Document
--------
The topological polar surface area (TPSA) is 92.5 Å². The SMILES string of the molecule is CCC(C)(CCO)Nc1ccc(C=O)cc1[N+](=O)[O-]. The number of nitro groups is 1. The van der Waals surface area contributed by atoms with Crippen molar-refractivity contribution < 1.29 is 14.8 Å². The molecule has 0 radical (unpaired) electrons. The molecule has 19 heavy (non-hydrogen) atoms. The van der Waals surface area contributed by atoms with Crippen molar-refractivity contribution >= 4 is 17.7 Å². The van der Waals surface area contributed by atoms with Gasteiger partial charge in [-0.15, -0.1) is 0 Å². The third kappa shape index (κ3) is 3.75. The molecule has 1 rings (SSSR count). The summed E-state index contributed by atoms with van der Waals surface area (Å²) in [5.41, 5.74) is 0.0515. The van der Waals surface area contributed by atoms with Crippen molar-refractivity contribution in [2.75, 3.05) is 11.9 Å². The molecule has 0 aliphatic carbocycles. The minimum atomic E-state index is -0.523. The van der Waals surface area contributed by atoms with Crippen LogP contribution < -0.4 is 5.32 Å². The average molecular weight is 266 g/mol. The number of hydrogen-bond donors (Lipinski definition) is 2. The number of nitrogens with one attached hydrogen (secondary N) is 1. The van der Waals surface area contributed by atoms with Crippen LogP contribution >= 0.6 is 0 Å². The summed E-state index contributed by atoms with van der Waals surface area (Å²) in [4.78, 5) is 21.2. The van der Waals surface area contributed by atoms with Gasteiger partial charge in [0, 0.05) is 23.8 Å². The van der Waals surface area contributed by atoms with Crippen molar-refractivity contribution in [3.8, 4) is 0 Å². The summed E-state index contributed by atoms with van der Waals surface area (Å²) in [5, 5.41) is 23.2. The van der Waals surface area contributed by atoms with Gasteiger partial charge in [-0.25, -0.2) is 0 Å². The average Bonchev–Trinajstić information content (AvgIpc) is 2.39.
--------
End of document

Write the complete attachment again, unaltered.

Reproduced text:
The topological polar surface area (TPSA) is 92.5 Å². The SMILES string of the molecule is CCC(C)(CCO)Nc1ccc(C=O)cc1[N+](=O)[O-]. The number of nitro groups is 1. The van der Waals surface area contributed by atoms with Crippen molar-refractivity contribution < 1.29 is 14.8 Å². The molecule has 0 radical (unpaired) electrons. The molecule has 19 heavy (non-hydrogen) atoms. The van der Waals surface area contributed by atoms with Crippen molar-refractivity contribution >= 4 is 17.7 Å². The van der Waals surface area contributed by atoms with Gasteiger partial charge in [-0.15, -0.1) is 0 Å². The third kappa shape index (κ3) is 3.75. The molecule has 1 rings (SSSR count). The summed E-state index contributed by atoms with van der Waals surface area (Å²) in [5.41, 5.74) is 0.0515. The van der Waals surface area contributed by atoms with Crippen molar-refractivity contribution in [2.75, 3.05) is 11.9 Å². The molecule has 0 aliphatic carbocycles. The minimum atomic E-state index is -0.523. The van der Waals surface area contributed by atoms with Crippen LogP contribution < -0.4 is 5.32 Å². The average molecular weight is 266 g/mol. The number of hydrogen-bond donors (Lipinski definition) is 2. The number of nitrogens with one attached hydrogen (secondary N) is 1. The van der Waals surface area contributed by atoms with Crippen LogP contribution >= 0.6 is 0 Å². The summed E-state index contributed by atoms with van der Waals surface area (Å²) in [4.78, 5) is 21.2. The van der Waals surface area contributed by atoms with Gasteiger partial charge in [0, 0.05) is 23.8 Å². The van der Waals surface area contributed by atoms with Crippen molar-refractivity contribution in [3.8, 4) is 0 Å². The summed E-state index contributed by atoms with van der Waals surface area (Å²) in [5, 5.41) is 23.2. The van der Waals surface area contributed by atoms with Gasteiger partial charge in [-0.25, -0.2) is 0 Å². The average Bonchev–Trinajstić information content (AvgIpc) is 2.39.